BAY VILLAGE - The Encyclopedia of Cleveland History
BAY VILLAGE, incorporated as the Village of Bay on 1 May 1903 and as a city in 1950, lies along Lake Erie at the western edge of Cuyahoga County. Occupying 4.5 sq. mi., it borders ROCKY RIVER on the east, WESTLAKE on the south, and Avon Lake (Lorain County) on the west. The name Bay Village was decided by ballot in a 1951 election. Bay Village (also referred to as North Dover in the early 20th century) was originally a portion of Dover Twp., formed in 1803, the same year that Cuyahoga County was created. The first permanent white settlers, the JOSEPH CAHOON family, arrived and settled on original lot No. 95 on 10 Oct. 1810. Cahoon built the first gristmill west of the CUYAHOGA RIVER in 1813. After the Civil War, affluent Clevelanders built summer cottages on the Lake Erie shoreline. Dover Twp. flourished, but landowners felt a lack of representative government. In 1901 residents forced an election, which resulted in the creation of Bay Village. FISHING INDUSTRY was an important industry until the late 19th century, as were vineyards and apple and peach orchards (see AGRICULTURE). In the early 20th century, suburban homebuilding encroached upon family farms. Bay became noted as a closely knit residential community, interested in civic, social, and cultural advancement. In 1986 it had only 2 industries: a small machine-fabricating plant and a processing plant for food toppings. Commercial establishments were concentrated in 2 shopping centers. The village has a branch of the CUYAHOGA COUNTY PUBLIC LIBRARY SYSTEM (CCPL). Population has grown from 450 in 1910, to 3,700 in 1940, to 16,087 in 2000. Recreational facilities include a municipal swimming pool, Huntington Reservation of the CLEVELAND METROPARKS, and Cahoon Park, donated to the city in 1917 from the estate of Ida Marie Cahoon.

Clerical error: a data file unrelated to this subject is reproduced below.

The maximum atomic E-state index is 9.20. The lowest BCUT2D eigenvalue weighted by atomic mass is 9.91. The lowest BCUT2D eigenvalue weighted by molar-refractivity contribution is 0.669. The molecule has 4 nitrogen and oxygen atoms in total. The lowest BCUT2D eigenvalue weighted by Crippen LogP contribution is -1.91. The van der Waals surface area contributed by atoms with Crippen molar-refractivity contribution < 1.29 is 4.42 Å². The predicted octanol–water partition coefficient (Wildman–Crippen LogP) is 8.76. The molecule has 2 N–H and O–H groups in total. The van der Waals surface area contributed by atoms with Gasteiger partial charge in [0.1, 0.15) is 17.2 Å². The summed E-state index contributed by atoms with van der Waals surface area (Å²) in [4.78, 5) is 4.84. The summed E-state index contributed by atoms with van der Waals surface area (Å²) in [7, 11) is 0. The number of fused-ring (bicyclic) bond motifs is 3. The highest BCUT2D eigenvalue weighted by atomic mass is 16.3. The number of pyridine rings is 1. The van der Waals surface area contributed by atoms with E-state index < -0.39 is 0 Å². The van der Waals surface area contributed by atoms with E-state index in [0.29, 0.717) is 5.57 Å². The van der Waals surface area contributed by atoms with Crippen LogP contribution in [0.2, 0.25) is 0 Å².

Last Modified: 11 May 2003 05:05:20 PM
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